Serving as the final entry in the Ultimate Ninja Storm series, Naruto Shippuden: Ultimate Ninja Storm 4 allows Naruto fans to play through many important battles from the final episodes of Shippuden.
Players will be forced to mash the appropriate buttons at the right times to advance dynamic, flashy cutscenes that provide a three-dimensional take on the action from the anime. Aside from the story mode, players can form teams of three with characters across the entire Naruto franchise (even Boruto with DLC). Every character fights differently, with some more suited to specific combat situations than others (long-range versus melee, for example).
Although it may be challenging to find multiple online matchups now, the Microsoft Windows version has plenty of fun MODs to keep players occupied until Ultimate Ninja Storm 5 inevitably drops.
11. Doki Doki Literature Club
If you aren't at all familiar with Doki Doki Literature Club, you probably have a lot of questions. And I can tell you that whatever you might think of it, given the name, Doki Doki Literature Club probably isn't anything like what you're expecting.
Even looking at screenshots, you'd probably imagine you're dealing with a run-of-the-mill, anime-inspired dating sim, but you'd never guess the horrific psychological nightmare is waiting for you just beneath that shiny harem surface.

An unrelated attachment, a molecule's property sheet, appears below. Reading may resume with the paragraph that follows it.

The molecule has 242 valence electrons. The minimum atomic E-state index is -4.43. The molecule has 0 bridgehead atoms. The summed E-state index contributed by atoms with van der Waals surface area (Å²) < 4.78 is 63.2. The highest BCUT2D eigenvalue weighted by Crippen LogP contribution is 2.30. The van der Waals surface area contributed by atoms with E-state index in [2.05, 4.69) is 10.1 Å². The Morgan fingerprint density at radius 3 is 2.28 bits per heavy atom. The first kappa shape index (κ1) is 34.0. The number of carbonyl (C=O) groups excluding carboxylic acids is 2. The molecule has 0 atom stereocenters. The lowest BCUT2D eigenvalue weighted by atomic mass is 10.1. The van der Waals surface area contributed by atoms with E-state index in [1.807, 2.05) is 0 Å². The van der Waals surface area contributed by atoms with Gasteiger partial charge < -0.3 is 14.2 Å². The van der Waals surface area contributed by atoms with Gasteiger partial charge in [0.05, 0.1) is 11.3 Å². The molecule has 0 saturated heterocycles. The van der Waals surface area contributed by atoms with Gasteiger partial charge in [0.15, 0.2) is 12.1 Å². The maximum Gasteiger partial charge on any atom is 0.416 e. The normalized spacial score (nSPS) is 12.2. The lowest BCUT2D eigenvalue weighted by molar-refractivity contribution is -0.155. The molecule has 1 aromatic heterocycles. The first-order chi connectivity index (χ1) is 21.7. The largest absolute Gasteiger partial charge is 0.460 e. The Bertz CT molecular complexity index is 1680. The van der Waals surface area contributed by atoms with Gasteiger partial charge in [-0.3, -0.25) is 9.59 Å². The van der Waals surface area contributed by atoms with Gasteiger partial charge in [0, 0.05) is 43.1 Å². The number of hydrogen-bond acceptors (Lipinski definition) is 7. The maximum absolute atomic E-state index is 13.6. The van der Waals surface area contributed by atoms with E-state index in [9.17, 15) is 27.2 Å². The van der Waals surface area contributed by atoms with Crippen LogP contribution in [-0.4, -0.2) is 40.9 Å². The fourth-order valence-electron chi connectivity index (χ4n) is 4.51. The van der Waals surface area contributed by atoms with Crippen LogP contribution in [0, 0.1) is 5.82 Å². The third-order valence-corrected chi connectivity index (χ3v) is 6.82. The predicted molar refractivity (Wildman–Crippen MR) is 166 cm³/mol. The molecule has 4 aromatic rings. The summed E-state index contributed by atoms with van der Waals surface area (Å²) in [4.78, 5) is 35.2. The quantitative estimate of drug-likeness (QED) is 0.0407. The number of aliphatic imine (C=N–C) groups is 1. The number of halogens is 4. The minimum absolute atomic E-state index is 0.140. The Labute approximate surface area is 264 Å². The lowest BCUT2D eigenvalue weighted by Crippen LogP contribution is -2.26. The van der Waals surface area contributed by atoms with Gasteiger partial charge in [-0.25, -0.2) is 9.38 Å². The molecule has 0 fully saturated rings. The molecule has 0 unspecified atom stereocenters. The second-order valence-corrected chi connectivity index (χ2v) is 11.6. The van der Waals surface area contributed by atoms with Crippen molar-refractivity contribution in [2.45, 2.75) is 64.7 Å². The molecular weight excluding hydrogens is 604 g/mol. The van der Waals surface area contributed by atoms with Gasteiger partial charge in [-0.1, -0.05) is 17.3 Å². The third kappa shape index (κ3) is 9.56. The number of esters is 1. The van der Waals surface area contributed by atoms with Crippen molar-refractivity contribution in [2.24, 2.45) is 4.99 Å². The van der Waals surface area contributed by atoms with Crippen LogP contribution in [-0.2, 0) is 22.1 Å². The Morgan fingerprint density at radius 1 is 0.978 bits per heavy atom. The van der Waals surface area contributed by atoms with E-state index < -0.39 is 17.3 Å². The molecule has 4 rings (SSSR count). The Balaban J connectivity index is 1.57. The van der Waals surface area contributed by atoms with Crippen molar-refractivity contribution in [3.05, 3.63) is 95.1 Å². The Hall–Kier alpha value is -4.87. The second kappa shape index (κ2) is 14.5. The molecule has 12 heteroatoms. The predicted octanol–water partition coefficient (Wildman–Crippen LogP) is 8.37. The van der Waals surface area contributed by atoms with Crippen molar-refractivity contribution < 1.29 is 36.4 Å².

Doki Doki Literature Club is a violent, genre-busting psychological horror game and the interactive visual novel just waiting to mess you up.
Final warning: Doki Doki wears cute clothes, but the plot deals in shockingly heavy themes and subjects, including depression, suicide, insanity, and the grotesque. If you can stomach it, Doki Doki Literature Club tells a story worth hearing, well worth the scary trip.
12. Dragon Ball: Xenoverse 2
Dragon Ball Xenoverse 2 gives players the option of creating their own Saiyan, Human, Majin, Namekian, or Frieza race character, complete with transformations for them all. It also lets players customize their character's skin color, height, and hairstyle, and gives them the option of equipping their warrior with techniques across the entire Dragon Ball franchise.
Xenoverse 2 features an original Dragon Ball story and allows players to put their skills to the test in exciting online battles (despite the many issues with online play). There's enough in this game to keep new players busy for several months, and the difficulty in collecting every playable Dragon Ball character and technique quickly makes it a completionist's dream.
Though the game's active player community is dwindling, the constant updates and DLC ensures that even brand new players can still jump into the game and experience all Xenoverse 2 has to offer.